Only the most psychotic and mentally disturbed murderers kill for no apparent reason. Herein lay a significant problem for the prosecution in the case against Hank Skinner. Hank is neither psychotic nor mentally disturbed – far from it in fact – he has a clear, analytical mind and is predisposed towards helping others, as evidenced by the consistently effective paralegal work he engaged in, protecting the constitutional rights of prisoners and those awaiting trial in Gray County, Texas. Consequently, a “rational” motive for murder had to be presented to the jury in order to help persuade them of Hank’s guilt.
Hank Skinner lived at the scene of the crime, so robbery was not an option. He and Twila Busby were in a relationship from which either party could leave at any time – consequently, neither would the prosecution be able to make motives of hatred stick – so they opted for jealousy, a notoriously spontaneous, heat of the moment motive in most murder cases.
There was only one problem – District Attorney John Mann was also trying to persuade the jury of a further, contradictory claim.
As part of its drive to establish Hank Skinner as the sole suspect for the crime, the prosecution was asserting that there was no person at the scene of the crime other than the victims and Hank Skinner when the murders were committed (this argument was false – in actual fact the investigation team actively declined to test any evidence which would not implicate Hank – evidence of the presence of a third party was undoubtedly, there; it was just not tested).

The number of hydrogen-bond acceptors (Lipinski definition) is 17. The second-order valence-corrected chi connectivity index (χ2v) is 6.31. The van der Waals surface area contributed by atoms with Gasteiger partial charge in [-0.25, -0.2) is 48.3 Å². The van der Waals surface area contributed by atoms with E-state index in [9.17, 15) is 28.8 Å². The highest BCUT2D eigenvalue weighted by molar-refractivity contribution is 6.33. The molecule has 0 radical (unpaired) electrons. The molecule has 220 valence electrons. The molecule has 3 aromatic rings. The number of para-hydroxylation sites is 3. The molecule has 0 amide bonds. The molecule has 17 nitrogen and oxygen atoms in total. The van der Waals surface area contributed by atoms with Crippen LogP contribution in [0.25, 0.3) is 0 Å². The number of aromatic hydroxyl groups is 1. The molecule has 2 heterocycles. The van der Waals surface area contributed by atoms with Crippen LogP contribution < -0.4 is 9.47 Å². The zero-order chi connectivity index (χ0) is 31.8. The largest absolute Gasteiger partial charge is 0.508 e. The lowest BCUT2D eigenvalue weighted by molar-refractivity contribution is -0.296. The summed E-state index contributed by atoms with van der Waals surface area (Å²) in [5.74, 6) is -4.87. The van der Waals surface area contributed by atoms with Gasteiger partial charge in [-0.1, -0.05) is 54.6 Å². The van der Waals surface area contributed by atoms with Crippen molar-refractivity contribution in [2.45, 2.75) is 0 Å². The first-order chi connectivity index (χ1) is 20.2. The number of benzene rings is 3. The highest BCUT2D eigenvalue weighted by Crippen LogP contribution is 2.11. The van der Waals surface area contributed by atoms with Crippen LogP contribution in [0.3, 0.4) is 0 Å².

So, on the one hand the prosecution was arguing that Hank Skinner murdered his live-in partner and both of her adult sons out of jealousy – and on the other hand they were also arguing that there was no-one at the scene of the crime for Hank to have been jealous of.
A chance comment of one witness, Howard Mitchell, proved useful in the prosecution’s effort to “establish” jealousy as a motive.
Howard Mitchell had testified that, earlier on the night of the murders, he had called around to the house of Hank and Twila to pick them up for a party he was holding at his own property. He testified that when he arrived, Hank was lying unconscious on the sofa. After unsuccessfully trying to bring him round by repeatedly jerking hard on his arm, Howard Mitchell and Twila left for the party, leaving Hank to sleep it off on the sofa. Whilst at the party, Twila became agitated at the presence of her uncle, Robert Donnell, who had attacked and raped her in the past. That night Donnell was once again stalking her. Twila asked Mitchell to take her home, which he did. Outside Hank and Twila’s house, Mitchell gave her a New Year’s kiss before leaving for his own home “I don’t mean one of those lip slobbering deals, just a kiss, you know” [from Howard Mitchell’s trial testimony to the prosecution.]
Ludicrous though it may seem, the prosecution lamely attempted to imply that this innocent New Year’s peck was the spark for uncontrollable jealousy leading to capital murder.
From District Attorney John Mann’s summing up before the jury:
“Do you remember her [Dr. Elizabeth Peacock, state’s pathologist] telling you about the thickness of Twila’s skull, about how it was so much more thick than the average person’s skull … and yet, she got hit with enough force to break that skull and drive it into her brain at more than one location? Ladies and gentlemen, that is an act of rage. That is an act of rage. That is an act of Twila Busby having done what Henry Skinner, in his own voice and his own words, says on tape: ‘I told her not to go to Howard Mitchell’s house. Every time she goes over there, she screws up.’ You know what happened. He didn’t go, Twila did.
“I told you on our individual interviews we don’t have to prove motive, but we have. “The evidence shows – and a logical conclusion or deduction from the evidence is – when he wakes up, if he’s asleep, she’s gone. His vodka is gone. Howard Mitchell brings her home, they sit outside for four or five minutes and talk, he kisses her Happy New Year. She goes in the house and can you imagine the holy terror with which she was met. You can see it before your very eyes. This is an act of rage.”